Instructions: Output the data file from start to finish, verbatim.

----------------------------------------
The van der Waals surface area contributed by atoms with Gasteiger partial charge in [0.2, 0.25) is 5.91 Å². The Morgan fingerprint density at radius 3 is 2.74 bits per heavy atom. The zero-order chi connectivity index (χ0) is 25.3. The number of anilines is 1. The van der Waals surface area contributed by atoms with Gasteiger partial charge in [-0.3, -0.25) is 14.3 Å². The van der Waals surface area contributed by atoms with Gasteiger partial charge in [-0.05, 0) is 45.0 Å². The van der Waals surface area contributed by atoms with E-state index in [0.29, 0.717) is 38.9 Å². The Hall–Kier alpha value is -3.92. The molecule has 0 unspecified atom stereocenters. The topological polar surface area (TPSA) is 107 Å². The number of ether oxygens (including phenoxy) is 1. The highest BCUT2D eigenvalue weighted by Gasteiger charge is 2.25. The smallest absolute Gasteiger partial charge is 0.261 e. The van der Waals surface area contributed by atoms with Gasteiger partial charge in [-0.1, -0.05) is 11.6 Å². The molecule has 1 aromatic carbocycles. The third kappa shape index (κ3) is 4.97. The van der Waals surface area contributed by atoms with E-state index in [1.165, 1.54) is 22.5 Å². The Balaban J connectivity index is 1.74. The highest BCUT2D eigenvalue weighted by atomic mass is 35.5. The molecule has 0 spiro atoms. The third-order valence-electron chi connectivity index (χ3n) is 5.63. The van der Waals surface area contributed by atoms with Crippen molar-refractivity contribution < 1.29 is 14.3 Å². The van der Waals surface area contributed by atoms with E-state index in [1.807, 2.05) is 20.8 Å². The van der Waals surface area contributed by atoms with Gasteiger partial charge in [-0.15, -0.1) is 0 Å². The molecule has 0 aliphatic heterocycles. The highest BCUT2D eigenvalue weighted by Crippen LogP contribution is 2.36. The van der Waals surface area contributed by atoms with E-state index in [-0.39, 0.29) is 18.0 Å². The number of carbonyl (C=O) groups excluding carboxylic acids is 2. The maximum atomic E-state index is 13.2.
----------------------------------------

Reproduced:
The van der Waals surface area contributed by atoms with Gasteiger partial charge in [0.2, 0.25) is 5.91 Å². The Morgan fingerprint density at radius 3 is 2.74 bits per heavy atom. The zero-order chi connectivity index (χ0) is 25.3. The number of anilines is 1. The van der Waals surface area contributed by atoms with Gasteiger partial charge in [-0.3, -0.25) is 14.3 Å². The van der Waals surface area contributed by atoms with Gasteiger partial charge in [-0.05, 0) is 45.0 Å². The van der Waals surface area contributed by atoms with E-state index in [0.29, 0.717) is 38.9 Å². The Hall–Kier alpha value is -3.92. The molecule has 0 unspecified atom stereocenters. The topological polar surface area (TPSA) is 107 Å². The number of ether oxygens (including phenoxy) is 1. The highest BCUT2D eigenvalue weighted by Gasteiger charge is 2.25. The smallest absolute Gasteiger partial charge is 0.261 e. The van der Waals surface area contributed by atoms with Gasteiger partial charge in [-0.1, -0.05) is 11.6 Å². The molecule has 1 aromatic carbocycles. The third kappa shape index (κ3) is 4.97. The van der Waals surface area contributed by atoms with E-state index in [1.165, 1.54) is 22.5 Å². The Balaban J connectivity index is 1.74. The highest BCUT2D eigenvalue weighted by atomic mass is 35.5. The molecule has 0 spiro atoms. The third-order valence-electron chi connectivity index (χ3n) is 5.63. The van der Waals surface area contributed by atoms with Crippen molar-refractivity contribution < 1.29 is 14.3 Å². The van der Waals surface area contributed by atoms with E-state index in [1.807, 2.05) is 20.8 Å². The van der Waals surface area contributed by atoms with Gasteiger partial charge in [-0.15, -0.1) is 0 Å². The molecule has 0 aliphatic heterocycles. The highest BCUT2D eigenvalue weighted by Crippen LogP contribution is 2.36. The van der Waals surface area contributed by atoms with E-state index in [-0.39, 0.29) is 18.0 Å². The number of carbonyl (C=O) groups excluding carboxylic acids is 2. The maximum atomic E-state index is 13.2.